Chad has been devastated by the heaviest downpours in three decades, resulting in unimaginable suffering. The heavy rains have stripped the people of their homes, farmlands, and crops. Those afflicted with hunger are in dire need of new seeds to ensure the upcoming harvest is secure. SWISSAID has initiated an emergency relief initiative to distribute seeds and food packages.
Food packages save the poorest people through the critical period. In addition, seeds are distributed for fast-growing vegetables that can be harvested after just three weeks.
“The needs of the population are enormous. The situation is dramatic,” reports Olivier Ngardouel Mbaïnaïkou, head of our coordination office in Chad. The time spent in these affected regions brings us face to face with a poignant reality: the situation is dramatic. More dramatic than we imagined.
We are among the only humanitarian organizations present on the spot. Time is running out: the rainy season is about to begin, the fields must be sown. In addition, food prices have increased dramatically in the last few weeks. We have to start new distributions. A package of food cost almost 60 francs instead of 40.
When the rain came - and didn't stop
The people of Chad usually rejoice when the rain arrives, but this time, it came with a wrath unlike any they’ve ever seen before. It poured down relentlessly and with great force, wreaking unimaginable havoc on their homes, farmlands, and livelihoods. According to the national meteorological authority, Chad has never seen rainfall as high as the end of 2023 since 1990. Several cities in the country were under water. The heavy rains hit various regions of the country, including the southern provinces of Guéra, Mandoul and Logone Oriental, where SWISSAID is active.
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The rains, which lasted several weeks, destroyed homes, deprived families of their livelihoods or forced them to flee. According to the United Nations Office for the Coordination of Humanitarian Affairs (OCHA), 1.3 million people were affected, with 80,000 homes and many schools, health centers and public infrastructure destroyed.
Berthe Mendjipi, a 45-year-old resident of the Miandoum district in southern Chad, vividly remembers the tragedy: “We have never in our lives experienced anything of this magnitude. The masses of water took us by complete surprise.”
One third more malnourished
The devastating consequences of the floods are still haunting the people of Chad today. The torrential rainfall not only destroyed homes and belongings but also wreaked havoc on crops and arable land. Over 350,000 hectares of agricultural land were severely damaged, and the harvest was washed away, leaving farmers with nothing. People are now facing a shortage of seeds for the upcoming season, putting the next harvest in jeopardy. With two failed harvests in a row, the people, who are already grappling with hunger, are facing a life-threatening crisis.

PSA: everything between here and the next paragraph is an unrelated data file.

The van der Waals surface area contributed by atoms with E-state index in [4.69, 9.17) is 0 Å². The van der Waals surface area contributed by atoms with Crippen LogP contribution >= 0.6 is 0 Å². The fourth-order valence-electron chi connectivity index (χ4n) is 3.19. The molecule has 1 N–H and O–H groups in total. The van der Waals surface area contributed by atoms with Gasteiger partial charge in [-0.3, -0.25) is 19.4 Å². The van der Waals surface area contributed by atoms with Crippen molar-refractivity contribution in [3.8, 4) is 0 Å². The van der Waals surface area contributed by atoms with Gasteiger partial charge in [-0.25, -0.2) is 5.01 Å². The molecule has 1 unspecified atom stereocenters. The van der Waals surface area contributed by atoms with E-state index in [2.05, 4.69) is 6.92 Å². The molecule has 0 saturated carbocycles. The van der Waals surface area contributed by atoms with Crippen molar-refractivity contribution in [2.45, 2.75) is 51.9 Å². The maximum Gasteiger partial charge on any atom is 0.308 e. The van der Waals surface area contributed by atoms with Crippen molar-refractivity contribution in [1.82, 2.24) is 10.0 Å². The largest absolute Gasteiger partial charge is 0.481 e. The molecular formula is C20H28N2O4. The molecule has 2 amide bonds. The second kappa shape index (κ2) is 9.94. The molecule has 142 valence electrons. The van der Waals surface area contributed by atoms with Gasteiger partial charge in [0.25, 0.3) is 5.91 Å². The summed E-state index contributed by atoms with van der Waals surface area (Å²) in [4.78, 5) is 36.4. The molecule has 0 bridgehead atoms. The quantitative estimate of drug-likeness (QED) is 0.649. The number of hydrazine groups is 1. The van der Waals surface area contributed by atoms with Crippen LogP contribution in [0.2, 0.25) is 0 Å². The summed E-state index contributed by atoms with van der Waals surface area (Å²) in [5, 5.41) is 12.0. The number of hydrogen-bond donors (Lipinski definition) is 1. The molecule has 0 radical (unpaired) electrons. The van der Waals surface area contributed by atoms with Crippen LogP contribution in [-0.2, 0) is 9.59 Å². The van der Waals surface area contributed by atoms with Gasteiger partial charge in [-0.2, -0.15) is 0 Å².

Before the floods, we had enough food for our family every day. We could harvest vegetables from our fields and cook a meal every day. Then the flood came. All the water destroyed everything.
Berthe Mendjipi, peasant in Tchad.
Flood &amp; Hunger: Save lives now!
Many people in Chad are like Berthe and her family. For weeks, they have hardly had anything to eat. Uncertainty about whether there will be enough food on the table for the family the next day is growing. The number of malnourished people has risen by 37 percent – in just three months. “We lack everything: we now need food, seeds and clean water”, says Berthe Mendjipi, who is hoping for help soon.
Survival thanks to emergency aid: with seeds and food packages
The emergency aid started in April 2023 and has since ensured the survival of at least 12’900 women, men and children by providing them with food parcels and seeds. Its long experience in the country – SWISSAID has been present in Chad for 58 years – allows it to work rapidly and in close collaboration with the field and the population.
Various activities are planned:
- 1600 families in need (about 9600 people) will receive food packages containing 10 kilos of beans, 20 kilos of sorghum and 20 kilos of corn, 2 kilos of sugar and 5 litres of oil. This ration covers the needs of a family of six for about a month.
- The 1600 families will also receive 1 kilo of sesame and groundnut seeds and 5 kilos of sorghum and rice seeds. These four varieties are well known in the region and should be sown in April, at the latest in early May. The distribution is accompanied by training in agroecological techniques for better crop yield.
- 2500 pregnant and lactating women and 800 young children aged between 6 and 23 months will receive food supplements and nutritional support. The rations each consist of 500 grams of fortified flour to prevent malnutrition, nutritional deficiencies and stunting.
The emergency measures are concentrated in April. In May and June, a second and third distribution of food parcels and supplements will take place, while waiting for the next crops to bloom.
Chad - one of the poorest countries in the world
In the 2023 Global Hunger Index, Chad ranks 119 out of the 125 countries with sufficient data to calculate 2023 GHI scores.